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Spin of Mercury

  1. Sep 29, 2004 #1
    Can any body tell me what is the spin of Mercury, is it 3/2 or 1/2, and why?
    - 3/2 = sidereal orbit period (87.969 days) / sidereal rotation period (1407.6 hrs)
    - 1/2 = tropical orbit period (87.968 days) / length of day (4222.6 hrs)
    Data are from NASA, planetary fact sheets.
  2. jcsd
  3. Oct 2, 2004 #2


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    Mercury rotates about its axis with a period of 58.6462 days, which is 2/3 of its orbital period (87.969 days). This is a 'tidal resonance', and is pretty stable.

    As Mercury's orbit is significantly elliptical, and as the rotation period is 2/3 of the orbital period, the motion of the Sun through the sky, as seen from an observer on the surface of Mercury, would be strange indeed!
  4. Oct 6, 2004 #3
    Correia & Laskar, in their recent article, in J. Nature 429, 848-850 (2004), said that the spin-orbit resonance of Mercury is 3/2 (sidereal orbit period / sidereal rotation period). We may understand from their article that Mercury performs 1.5 cycle around its axis during its orbit-cycle (87.969 days). At NASA's web site, David William, mentioned in the "notes on the fact sheets" that, the sidereal rotation period (which is 1407.6 hrs for Mercury) is "the time for one rotation of the body on its axis relative to the fixed stars." As I understand, the frame of reference for this method of observation is the fixed stars and the observer may be standing on earth. Besides, the data of sidereal rotation may be the result of measuring the time that any physical-object on the planet's surface, or a specific face of Mercury, takes to return to its same position in relation to the fixed stars. By this way, the identified spin (3/2) is irrelevant to the daily motion of the sun when observed from the planet's surface; the latter identifies the true length of Mercury's solar day (4222.6 hrs). Contrary to the case Mars and other planets in our solar system excluding Vinous, Mercury's sidereal rotation period does not equal to its solar day; for Mercury the former is 1/3 of the latter. It appears, therefore, in the case of Mercury, we should differentiate between two types of spin that we might call them: the sidereal spin (3/2) and the diurnal spin (1/2). Which of them is the true spin of Mercury and what causes this difference?

    During the last three days, I tried to figure out the answer for this question, using the following analysis that I call "3/6 spin-orbit resonance." We may divide Mercury's orbit into thee equal segments, that we may name them anti-clockwise as: AB, BC, and CA. Then, divide the equatorial perimeter of Mercury into 6 equal segments that we may name them clockwise as: ab, bc, cd, de, ef, and fa. If the motion starts when the center of Mercury was at "A" and the point "a" on Mercury's equator was in the same plane that includes "A" and the center of the sun. The projection of this plane is the line that links the three points in the drawing. Then, after 29.323 Earth-days, Mercury will be at "B" and the points: "b", "B", and the center of the sun will be in one plane. When Mercury reaches "C", after another 29.323 Earth-days, the points: "c", "C" and the center of the sun will be in one plane (one line in drawing). At "C", the point "a" on Mercury's equator will be observed as it did return to its initial orientation when Mercury was at "A", indicating that Mercury has completed one cycle around its axis, while, it performed only 1/3 of it. Then, when Mercury returns again to "B" after another 58.646 Earth-days, the point "a" will have similar orientation, as its initial position, indicating that Mercury has completed two cycles around its axis, while, it performed only 2/3 of it. Again, after 58.646 Earth-days, Mercury will be in its third transit at "A". The points "a" , "A" and the center of the sun will be again in one plane. By then, Mercury has consumed the time of two orbital rounds (176 Earth days) and has completed one rotational cycle around its axis, while the observer of the point "a" will think that Mercury has performed 3 rounds around its axis during two orbit periods.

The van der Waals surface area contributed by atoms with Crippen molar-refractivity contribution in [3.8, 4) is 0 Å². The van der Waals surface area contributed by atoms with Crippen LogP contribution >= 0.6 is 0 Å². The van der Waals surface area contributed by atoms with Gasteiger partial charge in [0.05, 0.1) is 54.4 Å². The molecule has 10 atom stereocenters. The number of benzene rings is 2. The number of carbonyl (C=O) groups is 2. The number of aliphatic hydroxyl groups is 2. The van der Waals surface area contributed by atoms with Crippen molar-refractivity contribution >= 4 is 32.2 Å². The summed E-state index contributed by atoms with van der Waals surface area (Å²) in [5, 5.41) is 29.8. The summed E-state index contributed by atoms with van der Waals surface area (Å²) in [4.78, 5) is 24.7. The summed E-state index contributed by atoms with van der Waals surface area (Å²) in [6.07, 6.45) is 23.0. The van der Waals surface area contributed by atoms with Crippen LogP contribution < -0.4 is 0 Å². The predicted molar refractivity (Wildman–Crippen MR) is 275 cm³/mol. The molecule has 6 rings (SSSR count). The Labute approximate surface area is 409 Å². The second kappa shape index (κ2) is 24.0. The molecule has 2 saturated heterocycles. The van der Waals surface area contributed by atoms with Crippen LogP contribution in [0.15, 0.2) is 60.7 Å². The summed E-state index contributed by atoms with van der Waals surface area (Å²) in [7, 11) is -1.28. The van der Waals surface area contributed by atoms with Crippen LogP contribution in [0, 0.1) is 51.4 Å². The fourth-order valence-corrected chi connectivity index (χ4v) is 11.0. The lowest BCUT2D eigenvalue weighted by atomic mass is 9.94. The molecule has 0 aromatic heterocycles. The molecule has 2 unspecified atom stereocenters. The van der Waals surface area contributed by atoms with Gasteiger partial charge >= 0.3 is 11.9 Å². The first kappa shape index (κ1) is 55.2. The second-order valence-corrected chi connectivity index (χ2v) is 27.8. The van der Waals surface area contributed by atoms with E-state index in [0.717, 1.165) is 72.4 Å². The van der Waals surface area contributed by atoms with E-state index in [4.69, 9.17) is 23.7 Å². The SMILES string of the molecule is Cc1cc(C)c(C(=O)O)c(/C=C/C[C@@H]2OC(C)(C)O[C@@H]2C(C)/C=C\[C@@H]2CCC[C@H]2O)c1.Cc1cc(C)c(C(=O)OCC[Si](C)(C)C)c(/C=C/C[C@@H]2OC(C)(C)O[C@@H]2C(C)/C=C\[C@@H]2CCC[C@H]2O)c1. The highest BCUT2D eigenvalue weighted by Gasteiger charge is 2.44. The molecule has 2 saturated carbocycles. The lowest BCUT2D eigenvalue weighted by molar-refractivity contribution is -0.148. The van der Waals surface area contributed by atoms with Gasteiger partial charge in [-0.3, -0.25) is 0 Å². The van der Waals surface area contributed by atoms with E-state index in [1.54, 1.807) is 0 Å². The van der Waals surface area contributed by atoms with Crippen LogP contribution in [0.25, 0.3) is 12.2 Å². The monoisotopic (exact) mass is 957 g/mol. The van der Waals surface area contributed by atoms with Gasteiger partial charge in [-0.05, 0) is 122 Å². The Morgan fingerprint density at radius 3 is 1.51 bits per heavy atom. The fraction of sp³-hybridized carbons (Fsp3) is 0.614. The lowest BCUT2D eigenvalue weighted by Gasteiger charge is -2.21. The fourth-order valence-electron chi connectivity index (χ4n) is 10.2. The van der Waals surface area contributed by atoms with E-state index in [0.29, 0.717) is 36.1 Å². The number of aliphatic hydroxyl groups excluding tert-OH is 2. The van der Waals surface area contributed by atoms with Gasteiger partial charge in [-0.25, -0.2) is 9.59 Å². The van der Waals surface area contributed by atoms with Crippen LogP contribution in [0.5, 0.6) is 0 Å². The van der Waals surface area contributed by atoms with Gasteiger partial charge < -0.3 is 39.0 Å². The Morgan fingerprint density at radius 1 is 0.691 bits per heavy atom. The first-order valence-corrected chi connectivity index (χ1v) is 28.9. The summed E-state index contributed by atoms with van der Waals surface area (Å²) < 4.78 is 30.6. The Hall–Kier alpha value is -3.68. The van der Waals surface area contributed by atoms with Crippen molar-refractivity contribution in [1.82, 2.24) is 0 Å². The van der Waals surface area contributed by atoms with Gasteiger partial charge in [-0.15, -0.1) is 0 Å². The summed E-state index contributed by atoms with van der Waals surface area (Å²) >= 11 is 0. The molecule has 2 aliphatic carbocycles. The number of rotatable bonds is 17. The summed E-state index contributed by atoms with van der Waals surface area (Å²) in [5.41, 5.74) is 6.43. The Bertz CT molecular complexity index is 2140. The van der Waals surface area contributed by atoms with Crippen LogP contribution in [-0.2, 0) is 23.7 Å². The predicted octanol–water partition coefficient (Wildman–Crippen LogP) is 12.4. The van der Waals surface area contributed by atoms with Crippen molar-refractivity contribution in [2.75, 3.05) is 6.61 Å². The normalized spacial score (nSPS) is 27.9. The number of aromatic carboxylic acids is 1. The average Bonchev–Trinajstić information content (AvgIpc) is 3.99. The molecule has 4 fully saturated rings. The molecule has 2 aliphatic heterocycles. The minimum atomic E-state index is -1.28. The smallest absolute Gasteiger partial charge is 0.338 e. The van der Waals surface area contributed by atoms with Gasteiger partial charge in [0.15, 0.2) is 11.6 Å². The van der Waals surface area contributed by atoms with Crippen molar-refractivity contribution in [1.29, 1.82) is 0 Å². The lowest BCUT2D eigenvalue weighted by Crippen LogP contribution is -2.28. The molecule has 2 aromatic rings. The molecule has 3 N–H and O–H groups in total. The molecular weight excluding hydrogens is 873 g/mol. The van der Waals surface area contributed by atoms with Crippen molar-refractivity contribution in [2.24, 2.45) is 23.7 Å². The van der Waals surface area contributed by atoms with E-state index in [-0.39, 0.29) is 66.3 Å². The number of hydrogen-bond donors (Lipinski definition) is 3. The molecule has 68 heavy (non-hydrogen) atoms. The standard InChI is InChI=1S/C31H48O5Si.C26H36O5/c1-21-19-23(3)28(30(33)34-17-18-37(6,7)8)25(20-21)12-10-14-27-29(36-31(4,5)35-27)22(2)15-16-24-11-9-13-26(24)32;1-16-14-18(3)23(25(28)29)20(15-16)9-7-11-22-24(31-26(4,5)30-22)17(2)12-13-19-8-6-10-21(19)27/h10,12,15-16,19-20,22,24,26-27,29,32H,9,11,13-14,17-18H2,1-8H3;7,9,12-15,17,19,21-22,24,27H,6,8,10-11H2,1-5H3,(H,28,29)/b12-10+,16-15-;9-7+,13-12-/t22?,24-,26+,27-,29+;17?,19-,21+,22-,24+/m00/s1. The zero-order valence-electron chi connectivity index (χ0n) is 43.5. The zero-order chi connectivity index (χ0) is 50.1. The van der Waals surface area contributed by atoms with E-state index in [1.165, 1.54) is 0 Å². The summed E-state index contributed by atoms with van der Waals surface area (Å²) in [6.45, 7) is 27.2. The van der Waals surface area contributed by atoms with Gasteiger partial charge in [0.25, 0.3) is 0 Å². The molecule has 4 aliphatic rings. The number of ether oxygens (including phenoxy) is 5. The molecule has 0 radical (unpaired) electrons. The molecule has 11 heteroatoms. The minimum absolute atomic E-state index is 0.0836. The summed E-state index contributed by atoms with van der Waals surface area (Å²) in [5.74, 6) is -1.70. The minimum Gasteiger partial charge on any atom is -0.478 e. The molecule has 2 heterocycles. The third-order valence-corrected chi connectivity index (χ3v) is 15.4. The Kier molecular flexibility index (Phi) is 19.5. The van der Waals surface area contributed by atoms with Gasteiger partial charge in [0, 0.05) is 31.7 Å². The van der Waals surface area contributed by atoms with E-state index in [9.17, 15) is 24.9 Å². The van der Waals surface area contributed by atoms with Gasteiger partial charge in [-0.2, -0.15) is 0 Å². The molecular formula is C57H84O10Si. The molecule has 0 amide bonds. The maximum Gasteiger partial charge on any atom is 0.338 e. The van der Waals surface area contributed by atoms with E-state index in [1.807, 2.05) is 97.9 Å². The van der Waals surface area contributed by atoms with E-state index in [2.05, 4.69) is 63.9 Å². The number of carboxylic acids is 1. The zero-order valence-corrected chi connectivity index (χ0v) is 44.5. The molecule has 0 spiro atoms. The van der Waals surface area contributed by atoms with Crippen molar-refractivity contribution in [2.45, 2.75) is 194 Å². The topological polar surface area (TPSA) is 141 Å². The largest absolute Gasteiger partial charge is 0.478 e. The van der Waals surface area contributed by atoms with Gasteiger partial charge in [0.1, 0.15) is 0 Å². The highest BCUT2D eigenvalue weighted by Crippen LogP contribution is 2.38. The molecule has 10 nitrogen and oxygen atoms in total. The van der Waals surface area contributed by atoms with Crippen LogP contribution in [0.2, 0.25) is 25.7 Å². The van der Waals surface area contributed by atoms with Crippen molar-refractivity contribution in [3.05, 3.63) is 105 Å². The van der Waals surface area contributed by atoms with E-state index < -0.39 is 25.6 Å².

This analysis of 3/6 spin-orbit resonance may show, as well, why the diurnal motion of the sun when observed from Mercury's surface will not be as normal as the case of the Earth. The observed motion of the sun, from the planet's surface, will nearly stop during the planet's orbital motion between "B" and "C".

    Sorry, there is no figure for this analysis; I will try to find out how to attach a figure with this text.
    Last edited: Oct 6, 2004
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